Author Archives: Jim Ellis

Reyes’ Defeat in TX-16: An Analysis of How it Happened

Former El Paso City Councilman Robert “Beto” O’Rourke defeated eight-term veteran congressman Silvestre Reyes in the Texas Democratic primary on Tuesday night, yet he had only one-third of the incumbent’s campaign budget and spent a comparative fraction of his funds on electronic media.

While Reyes was running ads touting how much money he was bringing back to El Paso for various local projects and detailing negative attacks about O’Rourke that made him appear to be a Republican, the challenger emphasized more positive themes such as the economic opportunity that exists in the local US-Mexico border community. Driving home his optimistic themes, he simultaneously brought inconsistencies in Reyes’ record to light. While the incumbent was running a traditional media campaign, O’Rourke heavily targeted past primary voters and adeptly used the state’s early voting system. O’Rourke led the congressman 51-43 percent in votes cast prior to the May 29 Election Day. When the traditional ballots were added to these totals, O’Rourke’s victory percentage fell to 50-44 percent. This, in an election that featured a voter participation rate of well under 20 percent.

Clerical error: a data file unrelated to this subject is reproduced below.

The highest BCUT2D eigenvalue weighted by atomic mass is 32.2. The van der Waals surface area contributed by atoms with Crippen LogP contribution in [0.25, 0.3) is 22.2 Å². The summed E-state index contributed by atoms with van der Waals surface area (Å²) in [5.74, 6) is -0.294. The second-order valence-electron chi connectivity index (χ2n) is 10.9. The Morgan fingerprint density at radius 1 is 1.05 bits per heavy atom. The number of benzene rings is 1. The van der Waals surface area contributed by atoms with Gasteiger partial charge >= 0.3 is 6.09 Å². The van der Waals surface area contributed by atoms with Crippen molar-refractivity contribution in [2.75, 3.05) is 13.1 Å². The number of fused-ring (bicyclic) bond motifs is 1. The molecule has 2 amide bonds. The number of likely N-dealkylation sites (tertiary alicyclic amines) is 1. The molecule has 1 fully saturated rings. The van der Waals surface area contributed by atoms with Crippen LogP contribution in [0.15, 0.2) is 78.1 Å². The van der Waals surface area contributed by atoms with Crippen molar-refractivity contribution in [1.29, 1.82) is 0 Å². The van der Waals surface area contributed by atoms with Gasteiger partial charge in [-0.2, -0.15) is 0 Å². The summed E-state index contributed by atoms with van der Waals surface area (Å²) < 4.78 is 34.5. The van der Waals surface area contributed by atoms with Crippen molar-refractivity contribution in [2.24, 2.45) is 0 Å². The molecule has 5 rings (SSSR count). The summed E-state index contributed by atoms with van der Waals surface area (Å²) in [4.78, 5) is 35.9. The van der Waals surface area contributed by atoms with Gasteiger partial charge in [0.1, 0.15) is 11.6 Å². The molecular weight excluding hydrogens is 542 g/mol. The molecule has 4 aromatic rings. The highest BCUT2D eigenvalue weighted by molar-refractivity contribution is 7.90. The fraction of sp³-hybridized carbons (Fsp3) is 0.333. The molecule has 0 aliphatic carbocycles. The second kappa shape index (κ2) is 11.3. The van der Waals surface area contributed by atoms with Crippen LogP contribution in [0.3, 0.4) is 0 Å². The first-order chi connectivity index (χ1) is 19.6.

Considering that Reyes had four primary opponents, the worst projection for the incumbent assumed a resulting run-off election. The fact that O’Rourke not only exceeded Reyes’ vote total but still claimed an outright majority is quite a political feat, and his insurgent political tactics should be studied in greater detail.

Reyes becomes the third non-paired incumbent to lose in this primary season; representatives Jean Schmidt (R-OH-2) and Tim Holden (D-PA-17) are the other two. The 527 organization, Campaign for Primary Accountability, was active in all three of these races. Though O’Rourke advertised little in the media, the CPA spent about $100,000 on hard-hitting anti-Reyes television ads that clearly helped influence the outcome of the race. The Reyes defeat means there are now 59 open House seats in the current election cycle.

Dewhurst, Cruz in Run-off; Other Texas Results

The delayed Texas primary was finally held last night and featured a voter participation rate of approximately 20 percent. The vote was originally scheduled for March 6, but had to be twice postponed because of litigation over the state’s redistricting maps.